Quantum Computers Will Be Capable Of Simulating Particle Collisions

  • Published on June 2nd, 2012


Quantum computers are still years away from becoming a reality, but a group of theorists has already developed an algorithm for them to simulate all the possible interactions when two elementary particles collide. Currently this type of research requires years of effort and massive, expensive particle accelerators.

Building quantum computers will require technology we currently don’t have, but they offer the possibility of vastly more powerful computing than even the largest supercomputers of today.

They work by having the switches in their processor take advantage of quantum mechanics, the laws that govern the interaction of subatomic particles. These laws allow the switches in quantum computers to be simultaneously on and off, allowing them to consider all possible solutions at once.

This ability is far beyond that of any current computers, and would enable them to solve extremely complex problems, such as breaking complex codes, and simulating particle collisions.

“We have this theoretical model of the quantum computer, and one of the big questions is, what physical processes that occur in nature can that model represent efficiently?” said Stephen Jordan, a theorist in NIST’s Applied and Computational Mathematics Division. “Maybe particle collisions, maybe the early universe after the Big Bang? Can we use a quantum computer to simulate them and tell us what to expect?”

Problems like those would involve tracking the interactions of a very large number of different elements. Something that is impossible with our current technology.

Looking ahead to the development of a quantum computer, the theorists created an algorithm that will be able to run on any quantum computer, regardless of how it will be built, that can simulate particle collisions.

To do this with conventional computers would require an infeasible number of bits, but the algorithm developed by the theorists “encodes the information that describes this quantum state far more efficiently using an array of quantum switches, making the computation far more reasonable.”

“What’s nice about the simulation is that you can raise the complexity of the problem by increasing the energy of the particles and collisions, but the difficulty of solving the problem does not increase so fast that it becomes unmanageable,” Preskill says. “It means a quantum computer could handle it feasibly.”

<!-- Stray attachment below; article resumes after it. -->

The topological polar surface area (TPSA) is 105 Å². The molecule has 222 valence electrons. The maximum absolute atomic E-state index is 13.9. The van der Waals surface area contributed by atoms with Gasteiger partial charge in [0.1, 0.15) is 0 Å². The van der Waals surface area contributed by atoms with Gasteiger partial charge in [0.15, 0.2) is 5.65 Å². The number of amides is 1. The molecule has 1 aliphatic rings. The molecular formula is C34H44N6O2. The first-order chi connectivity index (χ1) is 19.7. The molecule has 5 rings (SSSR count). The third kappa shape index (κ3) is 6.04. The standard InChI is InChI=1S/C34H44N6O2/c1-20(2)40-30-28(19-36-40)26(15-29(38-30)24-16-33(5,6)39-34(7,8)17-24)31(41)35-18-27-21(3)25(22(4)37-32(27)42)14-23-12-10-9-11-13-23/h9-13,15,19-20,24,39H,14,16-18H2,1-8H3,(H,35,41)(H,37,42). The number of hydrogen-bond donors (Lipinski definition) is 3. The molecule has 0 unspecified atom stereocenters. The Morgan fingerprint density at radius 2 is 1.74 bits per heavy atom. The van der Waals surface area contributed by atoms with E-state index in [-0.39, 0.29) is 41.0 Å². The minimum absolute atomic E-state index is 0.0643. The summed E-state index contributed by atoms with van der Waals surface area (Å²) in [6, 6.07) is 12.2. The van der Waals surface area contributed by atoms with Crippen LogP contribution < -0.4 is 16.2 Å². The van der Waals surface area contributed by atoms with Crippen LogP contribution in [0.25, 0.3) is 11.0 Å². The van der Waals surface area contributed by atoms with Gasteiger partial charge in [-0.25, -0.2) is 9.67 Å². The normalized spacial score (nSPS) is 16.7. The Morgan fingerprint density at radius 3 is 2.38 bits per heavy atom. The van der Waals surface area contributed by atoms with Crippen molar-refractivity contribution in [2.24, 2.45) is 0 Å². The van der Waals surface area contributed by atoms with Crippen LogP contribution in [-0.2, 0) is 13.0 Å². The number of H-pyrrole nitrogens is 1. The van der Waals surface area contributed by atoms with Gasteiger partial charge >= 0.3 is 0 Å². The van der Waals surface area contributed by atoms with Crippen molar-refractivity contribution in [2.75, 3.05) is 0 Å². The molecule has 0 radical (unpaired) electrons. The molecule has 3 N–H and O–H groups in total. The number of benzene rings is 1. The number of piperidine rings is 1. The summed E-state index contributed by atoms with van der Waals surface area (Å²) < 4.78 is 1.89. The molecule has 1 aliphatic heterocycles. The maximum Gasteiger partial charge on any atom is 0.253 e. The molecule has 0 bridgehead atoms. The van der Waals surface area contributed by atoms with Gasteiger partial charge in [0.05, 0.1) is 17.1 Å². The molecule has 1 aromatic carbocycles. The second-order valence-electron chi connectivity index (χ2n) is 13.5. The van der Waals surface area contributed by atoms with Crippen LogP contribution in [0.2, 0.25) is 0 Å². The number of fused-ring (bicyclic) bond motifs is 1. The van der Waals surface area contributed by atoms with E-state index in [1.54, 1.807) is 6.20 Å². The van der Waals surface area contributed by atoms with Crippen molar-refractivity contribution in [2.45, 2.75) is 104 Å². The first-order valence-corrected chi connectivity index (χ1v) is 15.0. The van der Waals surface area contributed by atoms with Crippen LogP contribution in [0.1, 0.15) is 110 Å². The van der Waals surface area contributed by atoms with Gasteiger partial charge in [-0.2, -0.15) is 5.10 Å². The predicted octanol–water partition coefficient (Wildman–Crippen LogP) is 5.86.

“We believe this work could apply to the entire standard model of physics,” Jordan says. “It could allow quantum computers to serve as a sort of wind tunnel for testing ideas that often require accelerators today.”

Source: National Institute of Standards and Technology

Images Credits: Swirled and Abstract via Shutterstock

Keep up to date with all the most interesting green news on the planet by subscribing to our (free) Planetsave newsletter.

About the Author

's background is predominantly in geopolitics and history, but he has an obsessive interest in pretty much everything. After an early life spent in the Imperial Free City of Dortmund, James followed the river Ruhr to Cofbuokheim, where he attended the University of Astnide. And where he also briefly considered entering the coal mining business. He currently writes for a living, on a broad variety of subjects, ranging from science, to politics, to military history, to renewable energy. You can follow his work on Google+.
  • Pingback: Atom Split Into Two And Then Put Back Together Using Quantum Mechanics | Planetsave()

  • waccamawbill

    Quantum computers will also enable any known language to be instantly converted to another language. We could one day be wearing an earbud or have an implant in the ear and be able to understand any spoken word in any language. Interface the implant with an iPhone and your spoken word could be converted to any language.

  • andres

    Among the thing hope we can use them it is to get rid once and for all from the concept of soul as a spiritual state bound to a creator….just saying, 🙂

    • sergio


    • that’s an odd comment for this post, especially since quantum physics has generally led more and more to the concept of everything being connected/one.

  • Amara

    Quantum computers? This sounds incredible and i strongly believe this technology will have varied applications other than particle collisions. And as such, i really look forward to the immense potentials the technology hols for the medical firmament.

    • Sheldon Lee Cooper, B.S., M.S., M.A., Ph.D., Sc.D.

      Indeed. I for one welcome the arrival of our quantum-computing overlords.

      • Jay

        If we are ever to have remote possibility of doing things like transporter beaming, holography like the star trek holodeck, or folding space for FTL travel, we will need quantum computers to model the science. Not saying those things are necessarily feasible, but they for sure never will be without quantum computers.